Example why there is no 'flow'

Recently I visited a PA lab and one of the analysts gave an example of a lack of flow:
Why does it take several weeks for the results of a smear for "cervical cancer' to get back to you? (Partly) because the smear is delivered only once a week by a courier from the pharmacies to the hospital. Then a big batch comes in. If you have bad luck it takes up to a week between the visit to your general practicioner and the the test getting into the hospital.

The hospital then has a week to process the whole batch (because it must be completed before the next batch comes in). If you have bad luck it takes another one week before your test gets into the process and you have waited for two weeks with, untill now, not one action that added value.
Why are the tests deliverd by courier in batches? Previously this did not happen, the general practicioners used to sent it by mail, which was literally a smear. A while ago, however, a new and better technique was introduced with tubes that do not fit through the letterbox. The GP therefore can not mail it anymore. Therefore, he (or an assistant) has to bring it to the pharmacy (which often also takes several days by the way), and a courier has to pick it up there again.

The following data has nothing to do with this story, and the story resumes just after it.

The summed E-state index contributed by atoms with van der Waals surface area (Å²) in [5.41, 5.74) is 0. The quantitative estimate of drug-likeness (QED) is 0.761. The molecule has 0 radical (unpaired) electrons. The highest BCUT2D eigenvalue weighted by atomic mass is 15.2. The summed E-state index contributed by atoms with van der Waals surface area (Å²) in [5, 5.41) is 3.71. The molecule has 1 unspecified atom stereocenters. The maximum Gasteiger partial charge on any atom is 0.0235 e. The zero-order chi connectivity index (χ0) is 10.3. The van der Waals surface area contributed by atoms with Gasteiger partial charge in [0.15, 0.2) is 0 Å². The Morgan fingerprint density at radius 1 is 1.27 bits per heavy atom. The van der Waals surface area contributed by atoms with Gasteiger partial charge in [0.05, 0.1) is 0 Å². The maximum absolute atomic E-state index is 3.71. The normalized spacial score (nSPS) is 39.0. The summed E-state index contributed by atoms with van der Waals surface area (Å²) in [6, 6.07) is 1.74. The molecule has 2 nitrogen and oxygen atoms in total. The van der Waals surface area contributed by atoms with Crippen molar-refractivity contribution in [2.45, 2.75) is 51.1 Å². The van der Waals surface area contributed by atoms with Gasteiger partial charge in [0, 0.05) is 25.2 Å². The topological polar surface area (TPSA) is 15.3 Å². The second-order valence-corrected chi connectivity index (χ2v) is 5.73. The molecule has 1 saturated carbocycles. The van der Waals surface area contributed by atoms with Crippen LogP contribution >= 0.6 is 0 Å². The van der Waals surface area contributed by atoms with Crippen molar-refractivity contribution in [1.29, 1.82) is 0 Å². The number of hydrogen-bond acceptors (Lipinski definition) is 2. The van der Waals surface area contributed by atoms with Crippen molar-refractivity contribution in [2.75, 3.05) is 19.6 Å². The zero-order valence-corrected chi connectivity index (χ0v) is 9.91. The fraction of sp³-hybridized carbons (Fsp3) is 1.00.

Suggestion of the analyst: ask the manufacturer of the tubes to create a smaller tube type that will allow to be mailed daily again, taking out more then two weeks of processing time.
His story shows nicely how you can look at processes from a (one-piece-) flow perspective. It shows the problem of batching, it uses root-cause analysis with '5 x why?" and reduction of unnecessary steps. A good example also how poor flow (weekly courier) leads to more bad flow (one week to process the tests).

Geen opmerkingen: